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Niall Carson/PA
brazil votes

Brazilians queue at Croke Park to vote in Presidential run-off

In a previous round of voting, over 70% of votes from Brazilians in Ireland went to leftist candidate Lula

THOUSANDS OF BRAZILIANS living in Ireland are expected to cast their ballots at Croke Park today in the final round of their country’s presidential election.

Voters will be choosing between wildly different visions of their future offered by far-right incumbent Jair Bolsonaro and his leftist arch-rival, Luiz Inacio Lula da Silva.

Lula, a charismatic former president tainted by graft charges, narrowly won a first-round election and enters the finale the slight favorite with 52 percent of voter support, according to a final poll from the Datafolha institute on Saturday.

However, Bolsonaro, who scored 48 percent in the poll, performed better than expected last time around, and many pundits see the election as too close to call.

In the previous round of voting earlier this month, Lula had the support of almost three-quarters of Brazilian voters here, while Bolsonaro got just 17% of votes.

Voting today began at 8am and will finish at 5pm, with Brazil’s ambassador to Ireland, Marcel Biato, telling RTÉ that 12,000 people are registered to cast their ballot from Croke Park.

In Brazil, the president himself was among the first to vote, casting his ballot in Rio de Janeiro wearing a t-shirt in the yellow-and-green of the Brazilian flag – a symbol he has adopted as his own.

The electoral showdown caps months of mud-slinging and personal attacks between the two men in a dirty campaign plagued by disinformation that has deeply polarized the nation of 215 million people.

Lula’s camp has called Bolsonaro a “cannibal” and “little dictator.” In turn, the ex-president has repeatedly been derided as a “thief” and accused of making a pact with Satan.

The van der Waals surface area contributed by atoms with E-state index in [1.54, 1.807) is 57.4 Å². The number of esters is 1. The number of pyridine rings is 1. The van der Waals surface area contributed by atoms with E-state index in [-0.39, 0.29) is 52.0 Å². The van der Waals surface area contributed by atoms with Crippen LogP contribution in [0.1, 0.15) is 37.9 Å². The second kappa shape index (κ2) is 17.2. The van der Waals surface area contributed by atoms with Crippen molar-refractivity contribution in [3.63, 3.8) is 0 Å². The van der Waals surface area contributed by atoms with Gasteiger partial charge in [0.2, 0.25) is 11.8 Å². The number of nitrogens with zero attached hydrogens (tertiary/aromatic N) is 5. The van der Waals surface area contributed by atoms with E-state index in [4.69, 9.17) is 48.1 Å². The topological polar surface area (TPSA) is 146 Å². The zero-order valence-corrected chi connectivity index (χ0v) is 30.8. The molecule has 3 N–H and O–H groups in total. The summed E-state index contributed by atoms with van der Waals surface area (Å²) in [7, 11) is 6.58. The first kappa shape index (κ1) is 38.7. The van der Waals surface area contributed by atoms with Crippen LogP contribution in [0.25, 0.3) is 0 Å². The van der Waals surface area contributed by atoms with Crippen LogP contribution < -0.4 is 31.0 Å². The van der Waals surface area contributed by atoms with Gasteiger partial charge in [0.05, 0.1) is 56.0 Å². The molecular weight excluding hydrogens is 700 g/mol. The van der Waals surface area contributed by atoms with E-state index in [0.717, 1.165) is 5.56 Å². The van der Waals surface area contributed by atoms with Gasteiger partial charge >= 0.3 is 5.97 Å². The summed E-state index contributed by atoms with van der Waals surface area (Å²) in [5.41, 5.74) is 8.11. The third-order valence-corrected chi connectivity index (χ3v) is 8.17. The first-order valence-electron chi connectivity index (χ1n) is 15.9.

Both candidates have their die-hard supporters, but many will merely vote for the candidate they detest least – or spoil their ballots.

The election has global ramifications: Conservationists believe the result could seal the fate of the stricken Amazon rainforest, pushed to the brink by fires and deforestation that have surged under Bolsonaro.

However, for Brazilians, issues of poverty, hunger, corruption and traditional values are top of mind.

An editorial in Nature magazine this week slammed Bolsonaro’s “eye-popping” record as “disastrous for science, the environment, the people of Brazil – and the world.”

Despite the clamor from abroad, the Amazon was only briefly touched upon in debates.

Lula, Brazil’s president from 2003 to 2010, has told voters the election is a choice between “democracy and barbarism, between peace and war.”

Brazil’s 156 million voters will cast their ballots until 8pm Irish time and the result of the electronic vote is expected a matter of hours afterwards.

With additional reporting from AFP

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